Yes, I was unable to convince the management of Reason that Kolento was worth more then the cost of signing several players so he ended up going to Managrind.

Photo: DreamHack

Hearthstone was, how to put it, very “raw” back then. People were trying to reinvent the wheel all the time. Looking back, do you like it better compared to the more refined HS of today?

Raw yes, but also more unbalanced. We had to suffer through months of [card]Nat Pagle[/card] and [card]Tinkmaster Overspark[/card], a year of 5-mana [card]Gadgetzan Auctioneer[/card] and let’s not even mention the [card]Undertaker[/card].

I prefer the state of Hearthstone right now but it was of course a lot of fun to try out different ideas and builds.

When I look back at your career, I single out KPL as a tournament where you really came to the forefront during the group stage. This was the first time such a format was tried out in HS. Did you have to make changes of playstyle/research/preparation?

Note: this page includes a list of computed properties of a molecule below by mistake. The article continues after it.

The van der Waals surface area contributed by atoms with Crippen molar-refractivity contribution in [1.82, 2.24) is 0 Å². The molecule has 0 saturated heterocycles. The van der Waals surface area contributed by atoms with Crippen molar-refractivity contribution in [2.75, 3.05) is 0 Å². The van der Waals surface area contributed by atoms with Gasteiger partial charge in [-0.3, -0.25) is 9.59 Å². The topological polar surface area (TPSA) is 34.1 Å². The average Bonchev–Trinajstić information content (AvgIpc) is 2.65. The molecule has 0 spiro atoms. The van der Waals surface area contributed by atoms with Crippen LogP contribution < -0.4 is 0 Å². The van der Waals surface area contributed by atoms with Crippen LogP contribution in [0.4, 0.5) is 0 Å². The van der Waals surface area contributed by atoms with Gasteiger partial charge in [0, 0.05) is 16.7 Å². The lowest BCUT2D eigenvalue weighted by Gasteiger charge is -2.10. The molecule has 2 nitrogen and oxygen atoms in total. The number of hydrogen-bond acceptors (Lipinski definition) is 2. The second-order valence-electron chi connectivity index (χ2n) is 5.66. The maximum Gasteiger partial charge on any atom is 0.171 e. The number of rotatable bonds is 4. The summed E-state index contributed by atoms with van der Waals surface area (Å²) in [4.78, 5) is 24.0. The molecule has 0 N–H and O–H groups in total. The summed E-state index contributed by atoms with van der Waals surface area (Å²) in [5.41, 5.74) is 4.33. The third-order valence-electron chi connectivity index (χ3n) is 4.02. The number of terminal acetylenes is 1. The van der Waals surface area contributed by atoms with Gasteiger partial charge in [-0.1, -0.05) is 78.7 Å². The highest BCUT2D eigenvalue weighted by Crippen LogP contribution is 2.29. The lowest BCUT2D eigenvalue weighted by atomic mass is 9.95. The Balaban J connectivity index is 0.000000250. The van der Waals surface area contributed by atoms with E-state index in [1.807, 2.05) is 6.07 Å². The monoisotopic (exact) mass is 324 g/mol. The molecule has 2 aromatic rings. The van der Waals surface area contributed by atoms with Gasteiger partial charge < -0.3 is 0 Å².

Oh, yes. It was the first tournament where scouting really came into effect as in general you could anticipate decks but if you wanted to win you had to go through a lot of rounds so you had to bring decks which are good all around.

For the KPL format that wasn’t the case at all so I really enjoyed the mind games and the sudden twists the format had to offer.

This is where the research practices and habits acquired from chess helped out, I imagine?

Yes slightly, chess is a bit more obvious and there isn't really an option to bluff, which was interesting in KPL. So while I did use things I learned from chess it had to be heavily supplemented.

You proved to be one of the best players of the format, regularly crushing opponents 3-0, and for a long time. Just barely missing the playoffs must’ve been crushing, having in mind the streak of successes in the regular season.